The human neck is a complex and intricate part of the body that plays a crucial role in supporting the head, protecting the spinal cord, and allowing for movement and flexibility. In this article, we will explore the anatomy of the neck, including the difference between the surgical and anatomical neck, the levels of the neck, the symmetrical nature of the neck, and the muscles that are responsible for turning the head.
The neck is made up of several different bones, including the cervical spine, the hyoid bone, and the clavicle (collarbone).
The cervical spine is made up of seven vertebrae that are numbered C1 to C7. These vertebrae are responsible for protecting the spinal cord and allowing for movement in the neck. The hyoid bone is a U-shaped bone located in the front of the neck that serves as a point of attachment for several muscles. The clavicle is a long, slender bone that connects the sternum to the scapula and provides support for the shoulders and arms.
What is the difference between surgical neck and anatomical neck?
There are two distinct areas of the neck, the surgical neck and the anatomical neck.
The surgical neck is the area located at the base of the skull, where the neck meets the head. This area is called the surgical neck because it is where surgeons often make incisions when performing operations on the neck. The anatomical neck is the area located between the surgical neck and the clavicle. This area is called the anatomical neck because it is where the major muscles, nerves, and blood vessels of the neck are located.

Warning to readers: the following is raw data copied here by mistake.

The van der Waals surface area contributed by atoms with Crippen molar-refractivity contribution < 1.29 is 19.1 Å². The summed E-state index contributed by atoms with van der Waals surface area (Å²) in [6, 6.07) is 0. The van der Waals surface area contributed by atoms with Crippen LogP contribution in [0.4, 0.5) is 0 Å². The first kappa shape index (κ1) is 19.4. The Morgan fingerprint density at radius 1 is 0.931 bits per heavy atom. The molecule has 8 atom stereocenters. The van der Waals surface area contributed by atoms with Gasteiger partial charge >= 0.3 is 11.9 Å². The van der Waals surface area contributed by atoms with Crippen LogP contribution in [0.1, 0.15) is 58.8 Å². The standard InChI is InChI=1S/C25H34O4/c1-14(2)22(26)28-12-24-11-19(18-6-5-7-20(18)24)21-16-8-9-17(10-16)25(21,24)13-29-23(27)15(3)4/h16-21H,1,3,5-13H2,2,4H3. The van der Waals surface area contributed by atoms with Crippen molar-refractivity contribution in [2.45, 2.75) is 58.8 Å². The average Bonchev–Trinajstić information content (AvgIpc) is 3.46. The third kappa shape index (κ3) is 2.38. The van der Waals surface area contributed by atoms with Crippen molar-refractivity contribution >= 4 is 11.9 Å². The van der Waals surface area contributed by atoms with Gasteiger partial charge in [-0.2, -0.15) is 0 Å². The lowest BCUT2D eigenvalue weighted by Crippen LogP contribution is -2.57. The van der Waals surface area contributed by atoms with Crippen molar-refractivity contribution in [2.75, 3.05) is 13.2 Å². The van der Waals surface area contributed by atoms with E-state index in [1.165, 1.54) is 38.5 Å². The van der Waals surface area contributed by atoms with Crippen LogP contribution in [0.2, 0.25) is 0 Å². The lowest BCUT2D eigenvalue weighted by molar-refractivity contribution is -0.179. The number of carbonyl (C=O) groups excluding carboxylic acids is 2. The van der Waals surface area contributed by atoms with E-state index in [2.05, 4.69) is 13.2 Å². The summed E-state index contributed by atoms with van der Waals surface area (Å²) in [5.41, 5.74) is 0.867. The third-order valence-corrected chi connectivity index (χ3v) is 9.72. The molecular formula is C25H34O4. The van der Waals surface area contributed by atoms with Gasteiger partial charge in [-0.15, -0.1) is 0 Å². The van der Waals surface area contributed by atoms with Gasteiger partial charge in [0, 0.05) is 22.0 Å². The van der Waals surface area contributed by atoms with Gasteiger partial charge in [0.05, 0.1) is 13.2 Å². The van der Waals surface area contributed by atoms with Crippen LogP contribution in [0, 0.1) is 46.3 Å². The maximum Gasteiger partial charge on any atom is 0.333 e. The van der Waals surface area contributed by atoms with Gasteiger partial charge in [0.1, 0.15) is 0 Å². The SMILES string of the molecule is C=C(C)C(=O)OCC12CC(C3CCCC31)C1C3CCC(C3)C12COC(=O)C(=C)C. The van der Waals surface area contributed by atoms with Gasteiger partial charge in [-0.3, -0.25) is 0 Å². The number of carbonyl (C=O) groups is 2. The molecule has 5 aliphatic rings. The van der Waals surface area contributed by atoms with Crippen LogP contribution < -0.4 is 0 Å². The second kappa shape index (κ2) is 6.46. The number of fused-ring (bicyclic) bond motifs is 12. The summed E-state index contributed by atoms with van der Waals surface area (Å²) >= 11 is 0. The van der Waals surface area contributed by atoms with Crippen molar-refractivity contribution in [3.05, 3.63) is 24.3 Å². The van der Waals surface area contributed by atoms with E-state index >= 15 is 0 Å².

Neck anatomy levels
The neck can be divided into four different levels: the suboccipital level, the upper cervical level, the mid-cervical level, and the lower cervical level. The suboccipital level is located at the base of the skull and includes the occipital bone and the atlas (C1) and axis (C2) vertebrae. The upper cervical level is located above the suboccipital level and includes the third and fourth cervical vertebrae (C3 and C4). The mid-cervical level is located in the middle of the neck and includes the fifth and sixth cervical vertebrae (C5 and C6). The lower cervical level is located at the base of the neck and includes the seventh cervical vertebra (C7).
Is neck anatomy symmetrical?
The neck is largely symmetrical, with the exception of the larynx and thyroid gland, which are located on the front of the neck. The back of the neck is often called the nape or the nucha, and it is where the spinal cord exits the skull and enters the neck. The neck is connected to the shoulders by the clavicles and the trapezius muscle, which runs from the back of the neck to the shoulders.
The muscles of the neck are responsible for a variety of movements and functions. The sternocleidomastoid muscle, for example, runs from the sternum to the base of the skull and helps to turn the head and flex the neck. The trapezius muscle, which runs from the base of the skull to the middle of the back, helps to move the shoulders and arms. The levator scapulae muscle runs from the upper cervical spine to the scapula and is responsible for lifting the scapula and rotating the head.
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Which neck muscles turn the head?
Finally, the splenius capitis and cervicis muscles are responsible for extending and rotating the head. The splenius capitis muscle runs from the upper thoracic spine to the base of the skull and is responsible for extending the head, while the splenius cervicis muscle runs from the upper thoracic spine to the cervical spine and is responsible for rotating the head.